Linked by Thom Holwerda on Tue 26th Nov 2013 18:31 UTC

Valve's official Steam Machine prototype isn't cheap, but it won't be the only Steam-powered video-game console available come 2014. This morning, iBuyPower revealed a prototype of its own upcoming Steam Machine, which will go on sale for just $499 next year. For the price of an Xbox One, the computer will offer a multicore AMD CPU and a discrete AMD Radeon R9 270 graphics card - that's a $180 GPU all by itself - and come with Valve's Steam Controller as part of the package deal.

That's an absolute steal. This is exactly what Valve is betting on: for the same price, an x86 SteamBox will be more powerful than the new consoles. with SteamOS, it has all the convenience of a console, too. With the launch titles for the two new consoles being total and utter garbage, the argument "but SteamOS has no games!" is moot.

I can't wait until CES coming January when Valve will unveil its publishing partners. That's the make-or-break moment. If SteamOS will get all the same major titles as the consoles, why on earth would anyone want a limited, locked-down, proprietary, slower console?

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RE[8]: Comment by shmerl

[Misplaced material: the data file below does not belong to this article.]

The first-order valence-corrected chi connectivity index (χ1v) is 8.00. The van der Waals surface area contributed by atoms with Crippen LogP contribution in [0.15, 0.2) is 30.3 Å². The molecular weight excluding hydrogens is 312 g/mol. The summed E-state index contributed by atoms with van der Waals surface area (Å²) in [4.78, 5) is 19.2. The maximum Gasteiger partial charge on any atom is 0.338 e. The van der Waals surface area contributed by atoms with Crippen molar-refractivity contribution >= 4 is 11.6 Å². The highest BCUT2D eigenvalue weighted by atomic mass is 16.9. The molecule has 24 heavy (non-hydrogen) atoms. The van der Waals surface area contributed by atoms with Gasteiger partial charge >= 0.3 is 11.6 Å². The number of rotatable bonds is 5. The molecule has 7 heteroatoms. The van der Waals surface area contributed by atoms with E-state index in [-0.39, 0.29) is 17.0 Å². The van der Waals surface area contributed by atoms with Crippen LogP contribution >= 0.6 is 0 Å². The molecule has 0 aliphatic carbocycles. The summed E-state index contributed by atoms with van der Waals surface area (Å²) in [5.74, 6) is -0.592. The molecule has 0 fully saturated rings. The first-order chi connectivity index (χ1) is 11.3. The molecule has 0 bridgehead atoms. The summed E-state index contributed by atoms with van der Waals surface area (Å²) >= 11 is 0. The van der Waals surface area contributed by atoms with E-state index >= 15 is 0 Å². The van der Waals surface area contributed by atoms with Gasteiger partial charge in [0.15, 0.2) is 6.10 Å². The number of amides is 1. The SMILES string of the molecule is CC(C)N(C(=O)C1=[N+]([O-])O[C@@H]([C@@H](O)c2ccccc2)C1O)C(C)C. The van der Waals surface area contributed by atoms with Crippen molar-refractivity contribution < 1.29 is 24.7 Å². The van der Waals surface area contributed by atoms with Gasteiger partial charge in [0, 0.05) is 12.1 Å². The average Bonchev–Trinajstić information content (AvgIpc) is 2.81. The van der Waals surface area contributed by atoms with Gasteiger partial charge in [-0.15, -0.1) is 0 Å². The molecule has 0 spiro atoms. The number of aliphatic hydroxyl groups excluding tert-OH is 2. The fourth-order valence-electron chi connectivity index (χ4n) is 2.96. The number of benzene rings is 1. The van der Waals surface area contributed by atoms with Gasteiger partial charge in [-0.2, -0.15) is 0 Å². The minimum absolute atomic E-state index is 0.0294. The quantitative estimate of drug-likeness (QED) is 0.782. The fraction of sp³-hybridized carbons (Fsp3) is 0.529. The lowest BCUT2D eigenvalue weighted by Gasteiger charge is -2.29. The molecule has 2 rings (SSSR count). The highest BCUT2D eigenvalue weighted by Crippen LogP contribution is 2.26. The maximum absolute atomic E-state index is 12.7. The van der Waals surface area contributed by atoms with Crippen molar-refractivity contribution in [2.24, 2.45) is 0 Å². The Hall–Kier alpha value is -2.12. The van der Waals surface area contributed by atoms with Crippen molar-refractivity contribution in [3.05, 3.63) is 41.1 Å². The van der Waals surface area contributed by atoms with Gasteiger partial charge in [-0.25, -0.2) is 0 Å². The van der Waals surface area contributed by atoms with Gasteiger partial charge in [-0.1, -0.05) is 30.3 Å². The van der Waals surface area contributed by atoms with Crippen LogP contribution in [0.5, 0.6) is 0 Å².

by CaptainN- on Wed 27th Nov 2013 19:05 UTC in reply to "RE[7]: Comment by shmerl"
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What about Valve's play here seems fast? How long ago did they announce the SteamBox? They've also been perfectly clear that all you really need is any currently supported system that can run Steam, add the controller and you already have a Steam Box. They're also doing this with a micro budget compared with MS or Sony. I can't see any downside to this play. R&D costs are minimal and dispersed, and there is no time pressure to succeed quickly. They can just keep at it, as long as their Windows and Mac clients are still making them money.

Once the individual players in the supply chain are able to see something in it for themselves - and they will, they'll make it work. It'll be slow, but it doesn't have to catch on quickly. Valve has changed the rules, and I suppose the new rules can be challenging to understand. Although, if you really want to understand how the rules are different, look at Android (without the time pressure - Valve isn't looking at any near term problem that requires a fire under anyone's butt, like Google was with iPhone OS).

Valve can take their time, and like Nintendo, as long as they have their top in house games, a couple of key partners (and likely a huge wave of increasingly higher quality "indy" titles from a community they are actively cultivating) they have all the time in the world.

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